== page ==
This house was a special commission in the 1930s for the young Peggy Lines, a member of the family who founded the international Lines Bros toy company that produced Tri-ang and Pedigree products, amongst a number of other household names.
A Toy Making Family
The Lines family were significantly involved in the British toy industry over three generations and their products, including wonderful dolls’ houses, were some of the most popular from the late 19th and 20th century.
Peggy’s Grandfather Joseph and his brother George established the hugely successful G&J Lines toy company. On leaving school, Joseph’s three sons Walter, William and Arthur went to work for their father. William started in 1894, Walter in 1896 and Arthur in 1910. Here they gained first-hand experience in all aspects of toy manufacture including design, carpentry and cabinet making. George resigned from the company in 1903, but 23 year old Walter and his older brother William were soon playing significant management roles within G&J Lines.
On their return from serving in the First World War, and after disagreements over how best to manage G&J Lines, Walter, Arthur and William decided to leave their father’s company and set up their own toy manufacturing business. Their new company, Lines Bros., was registered on 1 May 1919. Initially the three brothers had equal status in the company, rotating year on year as Chairman, but Walter, who increasingly became the public face of the company and the main driving force behind it, became managing director, with particular responsibility for the design department. William looked after sales, and Arthur ran the factory.
From the 1920s to its closure in 1971, Lines Bros / Tri-ang was one of the largest and most successful toy companies in the world. Like G&J Lines before them, they made a wide variety of toys and baby carriages at their main factory at Merton in South West London. But some of the best known and now collectable toys they produced were dolls’ houses.
Walter Lines had four children: Graeme, Sandy, Peggy and Gillian. Graeme and Sandy worked directly for Lines Bros Ltd, as the third generation of the family moved into the toy industry.
Peggy however started her career in another direction. After studying maths and physics at Holloway College she taught for a number of years, first at her former school, Benenden, and then at Croydon High. But after accompanying her father on a trip to the Lines Bros’s Canadian factory, Walter made her Chairman of Hamleys, which had been owned by the Lines Family since 1931.
Peggy soon made her mark at Hamleys. Amongst other things the men in red coats and top hats that have appeared on Hamleys bags ever since were originally drawn by Peggy.
Lines Brothers Ltd collapsed financially in the early 1970s, but Peggy continued to run Hamleys for a few more years, until 1976. She then worked for a short while with her father at Goodwood toys, a smaller toy company that Walter had set up from a saw mill in Sussex.
Peggy’s childhood at Leigh Place, Godstone
Henrietta Katherine Peggy Lines was one of 4 children born to Henrietta and Walter Lines.
Walter Moray Lines (Sandy), William Graeme Lines (Graeme), Henrietta Katherine Peggy Lines (Peggy) and Gillian Hendry Lines were all born between 1922 and 1927.
In 1927 when Peggy was two years old and her younger sister Gillian had just been born, the family moved from Coney Burrows on the London-Essex border, to the affluent space and countryside of Leigh Place, a beautiful historic house near Godstone, Surrey.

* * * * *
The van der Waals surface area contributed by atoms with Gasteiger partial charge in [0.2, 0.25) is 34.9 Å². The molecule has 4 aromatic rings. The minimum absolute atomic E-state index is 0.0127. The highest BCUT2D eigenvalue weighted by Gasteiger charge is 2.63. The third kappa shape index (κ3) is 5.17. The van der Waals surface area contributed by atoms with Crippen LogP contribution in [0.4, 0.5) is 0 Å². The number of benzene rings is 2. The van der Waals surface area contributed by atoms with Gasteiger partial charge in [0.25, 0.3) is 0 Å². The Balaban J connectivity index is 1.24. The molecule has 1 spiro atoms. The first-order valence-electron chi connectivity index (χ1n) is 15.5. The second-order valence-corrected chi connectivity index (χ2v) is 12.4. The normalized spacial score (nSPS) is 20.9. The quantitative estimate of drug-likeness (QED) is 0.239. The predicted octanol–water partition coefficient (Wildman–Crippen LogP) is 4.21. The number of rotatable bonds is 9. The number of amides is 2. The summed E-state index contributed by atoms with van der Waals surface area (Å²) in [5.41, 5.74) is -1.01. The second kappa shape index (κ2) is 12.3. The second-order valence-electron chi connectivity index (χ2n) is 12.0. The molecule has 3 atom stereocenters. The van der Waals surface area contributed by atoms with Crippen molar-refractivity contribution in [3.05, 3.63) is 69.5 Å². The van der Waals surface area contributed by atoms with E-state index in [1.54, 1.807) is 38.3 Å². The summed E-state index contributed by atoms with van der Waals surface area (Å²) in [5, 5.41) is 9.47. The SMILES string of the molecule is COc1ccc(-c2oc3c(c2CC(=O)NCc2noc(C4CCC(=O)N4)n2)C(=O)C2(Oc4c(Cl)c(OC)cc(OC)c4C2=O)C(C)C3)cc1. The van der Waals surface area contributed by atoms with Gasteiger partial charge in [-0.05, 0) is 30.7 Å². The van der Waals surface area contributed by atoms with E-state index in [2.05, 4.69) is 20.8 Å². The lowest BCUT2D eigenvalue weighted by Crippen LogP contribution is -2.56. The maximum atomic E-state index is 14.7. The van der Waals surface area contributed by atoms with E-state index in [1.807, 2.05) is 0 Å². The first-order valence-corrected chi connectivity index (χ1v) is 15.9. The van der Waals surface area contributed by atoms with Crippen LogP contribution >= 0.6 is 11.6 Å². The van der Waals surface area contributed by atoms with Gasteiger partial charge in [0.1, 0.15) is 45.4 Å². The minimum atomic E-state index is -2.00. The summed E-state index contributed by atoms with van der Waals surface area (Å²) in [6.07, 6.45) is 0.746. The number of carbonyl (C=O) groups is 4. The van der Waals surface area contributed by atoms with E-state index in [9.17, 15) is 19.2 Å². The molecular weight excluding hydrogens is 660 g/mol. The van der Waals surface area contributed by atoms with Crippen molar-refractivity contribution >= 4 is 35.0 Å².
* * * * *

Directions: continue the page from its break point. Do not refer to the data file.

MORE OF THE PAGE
The business was rapidly expanding and the size and prestige of its success was reflected in this grand family home in the Surrey countryside. It was within easy commuting distance of the Lines Bros. factory at Merton.
The 1927 brochure for the house describes a ‘moderate-sized country residence…..conveniently situated for City workers and others, wishing to enjoy the advantages of a country house accessible to their business’.
In reality, ‘moderate’ meant a hall and 5 reception rooms, 12 bed and dressing rooms and additional staff rooms. The ‘secluded and nice old fashioned grounds’ comprised 24 acres of land with a lake, mature woodland, orchard and outbuildings including stables where Peggy’s pony Susan, and other family horses were kept.
Leigh Place was to be the children’s home until adulthood and Walter continued to live here until his death in 1972. The extensive grounds and large open rooms in the house provided a giant playground for the children particularly in the school holidays when Graeme and Sandy were home from boarding school.
Peggy and Gillian both had their own dolls’ houses specially commissioned for them. Peggy’s was probably made in 1933 when she was eight years old. In her unpublished memoirs Peggy told how her dolls’ house sat in one of the large bay windows that over looked the lake. She wrote how the dolls’ house was based on Leigh Place, and recalled the similarity to the hall. But perhaps a more striking similarity is when we compare the façade of the dolls’ house to the view of Leigh Place from the front driveway.
The dolls’ house was made at the Merton factory and is a more elaborate version of the Mayflower series of houses that first appear in their catalogue from 1927. The house is furnished with a mix of furniture made by well-known manufacturers of the 20th century. The pink bedroom has a Westacre Village suite comprising a four poster bed, ottoman, arm chairs and sofa. Other furniture was made by Elgin Ltd of Enfield, including the dark wood bed with barley twist posts, and Lines Bros’ own furniture ranges such as their Queen Anne period range which came in kit form.
Peggy didn’t have her own children and the house was played with and added to by her great nieces and nephews in the 1990s. After Peggy’s death, the house was acquired at auction by the Museum in 2011.